Strong partnerships fuel success

“CDT is proud to be partnering with Aeon in this acquisition, which will ensure that Seasons Park remains affordable and will be maintained as high-quality housing for its residents for the foreseeable future,” Reilly said. “CDT’s decision to make such a significant investment was primarily based upon Aeon’s longstanding commitment to the Twin Cities region and its strong relationship with state and local funding partners, all of whom share our desire to preserve Seasons Park as affordable.

“Aeon and CDT could not have completed the successful purchase of the Seasons Park property without a broad-based consensus from all the parties involved that this is the right decision for preserving affordable housing in Minnesota. This strong level of commitment, through a public/private partnership, demonstrates the determination of Twin Cities-area government and education leaders to improving their communities,” Reilly added.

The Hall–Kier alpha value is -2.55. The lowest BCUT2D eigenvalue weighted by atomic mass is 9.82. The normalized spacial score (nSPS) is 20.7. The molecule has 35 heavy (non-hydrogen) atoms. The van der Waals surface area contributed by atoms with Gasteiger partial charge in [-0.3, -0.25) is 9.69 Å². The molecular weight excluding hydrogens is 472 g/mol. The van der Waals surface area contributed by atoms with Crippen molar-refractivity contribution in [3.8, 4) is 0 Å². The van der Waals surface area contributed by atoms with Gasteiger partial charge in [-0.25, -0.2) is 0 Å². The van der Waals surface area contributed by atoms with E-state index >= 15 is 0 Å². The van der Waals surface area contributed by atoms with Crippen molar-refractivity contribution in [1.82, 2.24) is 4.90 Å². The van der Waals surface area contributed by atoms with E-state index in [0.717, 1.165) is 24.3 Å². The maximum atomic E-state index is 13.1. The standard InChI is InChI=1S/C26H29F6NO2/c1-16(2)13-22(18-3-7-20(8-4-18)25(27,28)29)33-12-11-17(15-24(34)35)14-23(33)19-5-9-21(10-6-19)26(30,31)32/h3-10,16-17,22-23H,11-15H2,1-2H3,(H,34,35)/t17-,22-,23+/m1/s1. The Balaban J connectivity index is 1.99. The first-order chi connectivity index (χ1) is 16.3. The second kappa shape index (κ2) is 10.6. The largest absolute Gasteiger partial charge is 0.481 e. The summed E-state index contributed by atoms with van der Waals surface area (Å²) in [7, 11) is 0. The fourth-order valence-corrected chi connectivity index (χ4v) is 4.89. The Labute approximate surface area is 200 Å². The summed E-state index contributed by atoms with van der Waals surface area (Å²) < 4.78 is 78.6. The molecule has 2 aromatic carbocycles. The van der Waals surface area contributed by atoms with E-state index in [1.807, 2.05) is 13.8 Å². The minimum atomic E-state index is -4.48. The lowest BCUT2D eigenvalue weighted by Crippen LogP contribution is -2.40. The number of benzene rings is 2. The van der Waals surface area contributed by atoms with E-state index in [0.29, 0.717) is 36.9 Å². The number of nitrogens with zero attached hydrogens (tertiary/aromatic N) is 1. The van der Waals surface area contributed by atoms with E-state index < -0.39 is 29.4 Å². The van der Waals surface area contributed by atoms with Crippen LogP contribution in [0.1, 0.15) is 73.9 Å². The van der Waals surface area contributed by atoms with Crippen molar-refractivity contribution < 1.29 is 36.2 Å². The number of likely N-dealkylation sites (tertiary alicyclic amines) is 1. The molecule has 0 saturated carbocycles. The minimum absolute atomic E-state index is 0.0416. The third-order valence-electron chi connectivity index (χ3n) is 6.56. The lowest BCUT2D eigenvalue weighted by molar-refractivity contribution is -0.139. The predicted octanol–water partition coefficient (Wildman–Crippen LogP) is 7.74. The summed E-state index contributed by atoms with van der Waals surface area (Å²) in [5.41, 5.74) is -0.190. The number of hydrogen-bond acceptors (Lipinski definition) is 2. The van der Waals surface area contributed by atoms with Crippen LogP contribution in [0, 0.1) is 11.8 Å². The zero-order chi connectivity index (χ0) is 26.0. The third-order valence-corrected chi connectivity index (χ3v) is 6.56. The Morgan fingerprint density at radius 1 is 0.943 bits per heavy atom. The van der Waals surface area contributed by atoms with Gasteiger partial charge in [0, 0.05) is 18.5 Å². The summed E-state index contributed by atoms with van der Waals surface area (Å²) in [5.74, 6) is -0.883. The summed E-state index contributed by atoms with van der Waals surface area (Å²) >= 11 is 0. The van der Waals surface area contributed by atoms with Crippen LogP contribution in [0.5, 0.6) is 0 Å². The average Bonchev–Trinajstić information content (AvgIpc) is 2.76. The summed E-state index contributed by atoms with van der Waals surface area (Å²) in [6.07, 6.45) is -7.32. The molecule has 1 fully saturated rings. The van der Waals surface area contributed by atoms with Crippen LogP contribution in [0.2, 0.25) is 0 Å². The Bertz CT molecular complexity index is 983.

The Twin Cities is in an apartment construction boom, but just 10 percent of new units will be available for low-income renters, according to the 2017 report “State of the State’s Housing Report, Twin Cities Region,” released by the Minnesota Housing Partnership (MHP). Existing affordable housing stock is also being purchased and renovated into higher-rent housing. In 2016, only 1,050 new affordable housing units were created in the entirety of Minnesota, MHP’s data show. Fifty percent of renters in Richfield are considered “overburdened,” meaning they pay at least 30 percent of their income on rent, with an average rate of $854. The median income for a family of four in Hennepin County is $90,400. Going forward, rent at Seasons Park will remain affordable to a family of four earning $54,240 or less.

“All people deserve housing that is safe, stable and affordable – it’s the foundation we depend on for our quality of life and opportunities to succeed,” said Councilmember Howard. “Aeon and CDT’s purchase of Seasons Park shows us that when we work proactively to prioritize families whose housing is at risk, we have the power to change lives for the better.”